Today, Ohioans have a chance to protect their state from leftist special interest groups, defend their state constitution and save preborn lives.
On August 8, Ohio citizens will vote on Issue 1, a statewide ballot measure that would raise the threshold needed to change their state’s constitution from 50% to 60%.
Several out-of-state special interest groups have already spent millions of dollars opposing Issue 1. These dark money groups hope to keep Ohio’s constitution open to radical and sudden changes – promoted and funded by liberal millionaires.
The official “No on Issue 1” campaign committee has raised $14.8 million, of which $5.9 million originated from Washington, D.C. and an additional $4.4 million came from California.
The Washington, D.C.-based Sixteen Thirty Fund, which exists to “empower progressive changemakers” spent a breathtaking $400 million to influence the 2020 election, donated $2.5 million to the “No” committee.
And now, the group has Ohio in its sights.
Will Ohioans acquiesce to these progressive, dark money donors? Or will they take a stand, support Issue 1 and preserve their state constitution?
Our Founding Fathers knew that it should be difficult to enact radical changes to our nation’s governing documents. They frequently warned about the dangers of factions (majorities), expressing deep concern about the potential for a tyranny of the majority.
“Complaints are everywhere heard from our most considerate and virtuous citizens … that our governments are too unstable, that the public good is disregarded in the conflicts of rival parties, and that measures are too often decided, not according to the rules of justice and the rights of the minor party, but by the superior force of an interested and overbearing majority,” wrote a soberminded James Madison in Federalist No. 10.
The Framers were deeply interested in ensuring that no single faction could gain too much power and thereby suppress the rights of the minority.
Issue 1 would ensure that it takes more than a bare majority to change the state’s constitution.
The Framers created a system of checks and balances and intentionally made it difficult to change our Constitution.
It takes a two-thirds vote of both Houses of Congress or two-thirds of the States to simply propose amending the federal Constitution. Amendments must then be approved by three-fourths of the State legislatures.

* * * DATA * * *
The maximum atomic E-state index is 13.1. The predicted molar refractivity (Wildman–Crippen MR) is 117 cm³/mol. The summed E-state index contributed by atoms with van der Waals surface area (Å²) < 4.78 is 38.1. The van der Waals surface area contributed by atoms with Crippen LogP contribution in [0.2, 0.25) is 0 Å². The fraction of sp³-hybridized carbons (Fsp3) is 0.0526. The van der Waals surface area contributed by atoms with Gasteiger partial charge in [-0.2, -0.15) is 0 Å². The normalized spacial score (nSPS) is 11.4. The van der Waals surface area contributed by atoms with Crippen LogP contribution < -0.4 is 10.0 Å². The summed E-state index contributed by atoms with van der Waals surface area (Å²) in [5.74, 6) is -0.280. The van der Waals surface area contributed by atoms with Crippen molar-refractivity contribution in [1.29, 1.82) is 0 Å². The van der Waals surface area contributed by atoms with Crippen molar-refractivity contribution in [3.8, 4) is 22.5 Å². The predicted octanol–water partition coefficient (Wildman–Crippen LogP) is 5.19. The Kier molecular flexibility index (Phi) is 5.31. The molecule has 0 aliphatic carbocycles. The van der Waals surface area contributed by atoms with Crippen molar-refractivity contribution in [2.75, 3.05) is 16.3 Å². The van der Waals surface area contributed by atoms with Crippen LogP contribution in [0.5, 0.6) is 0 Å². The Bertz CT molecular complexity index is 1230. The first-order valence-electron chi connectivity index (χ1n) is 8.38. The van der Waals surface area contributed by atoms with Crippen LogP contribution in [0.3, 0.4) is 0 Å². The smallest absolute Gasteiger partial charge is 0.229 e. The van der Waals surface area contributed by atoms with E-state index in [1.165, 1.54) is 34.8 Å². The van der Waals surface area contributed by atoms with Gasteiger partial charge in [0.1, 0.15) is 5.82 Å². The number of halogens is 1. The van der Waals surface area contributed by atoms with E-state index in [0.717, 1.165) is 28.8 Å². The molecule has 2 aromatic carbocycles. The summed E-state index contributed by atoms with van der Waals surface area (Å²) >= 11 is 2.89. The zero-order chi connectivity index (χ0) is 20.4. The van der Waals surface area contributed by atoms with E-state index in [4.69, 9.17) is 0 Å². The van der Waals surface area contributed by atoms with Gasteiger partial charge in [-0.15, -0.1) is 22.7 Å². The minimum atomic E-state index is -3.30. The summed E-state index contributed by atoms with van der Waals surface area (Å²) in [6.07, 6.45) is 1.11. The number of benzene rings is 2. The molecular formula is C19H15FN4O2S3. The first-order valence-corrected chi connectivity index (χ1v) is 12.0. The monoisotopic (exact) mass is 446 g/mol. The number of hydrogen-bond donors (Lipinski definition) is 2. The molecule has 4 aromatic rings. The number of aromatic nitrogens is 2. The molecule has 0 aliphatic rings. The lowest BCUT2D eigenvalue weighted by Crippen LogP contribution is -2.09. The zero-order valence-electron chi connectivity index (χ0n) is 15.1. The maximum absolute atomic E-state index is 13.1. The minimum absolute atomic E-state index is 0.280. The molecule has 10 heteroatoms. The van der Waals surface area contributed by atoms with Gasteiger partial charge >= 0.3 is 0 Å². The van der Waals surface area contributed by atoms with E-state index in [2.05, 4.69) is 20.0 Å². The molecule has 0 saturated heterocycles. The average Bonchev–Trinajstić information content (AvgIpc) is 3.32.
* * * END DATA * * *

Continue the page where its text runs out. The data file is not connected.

That’s why there have only been 27 amendments to the Constitution since 1787.
If such a high bar exists to change the federal constitution, why should a bare majority – with passions inflamed by dark money donors – be able to change Ohio’s constitution?
The Framers knew all too well that government is made up of flawed and imperfect people. “But what is government itself, but the greatest of all reflections on human nature?” wrote James Madison in Federalist No. 51.
He added, “If men were angels, no government would be necessary. If angels were to govern men, neither external nor internal controls on government would be necessary. In framing a government which is to be administered by men over men, the great difficulty lies in this: you must first enable the government to control the governed; and in the next place oblige it to control itself.”
If Issue 1 is approved, it would go a long way towards protecting Ohio’s citizens and requiring the government to control itself. Big money interest groups would have far less influence in dictating Ohio’s laws, and a more stable and reasoned government would result.
This November, Ohioans will also vote on another ballot measure. This measure would permit abortions up-until birth and allow minors to access harmful transgender medical interventions without their parent’s knowledge or consent.
The pro-abortion lobby has already committed to spending at least $35 million to get the measure passed in November.
If Ohioans don’t approve Issue 1 on August 8, the state will have a “for sale” sign on their front lawn by the time leaves begin to fall.
Leftist special interest groups like Planned Parenthood and the ACLU will know that their money can purchase Ohioans votes through November, and thereafter.
To protect their constitution and save preborn lives, Ohioans should heed the Founding Fathers’ advice and vote “Yes” on Issue 1 on August 8.
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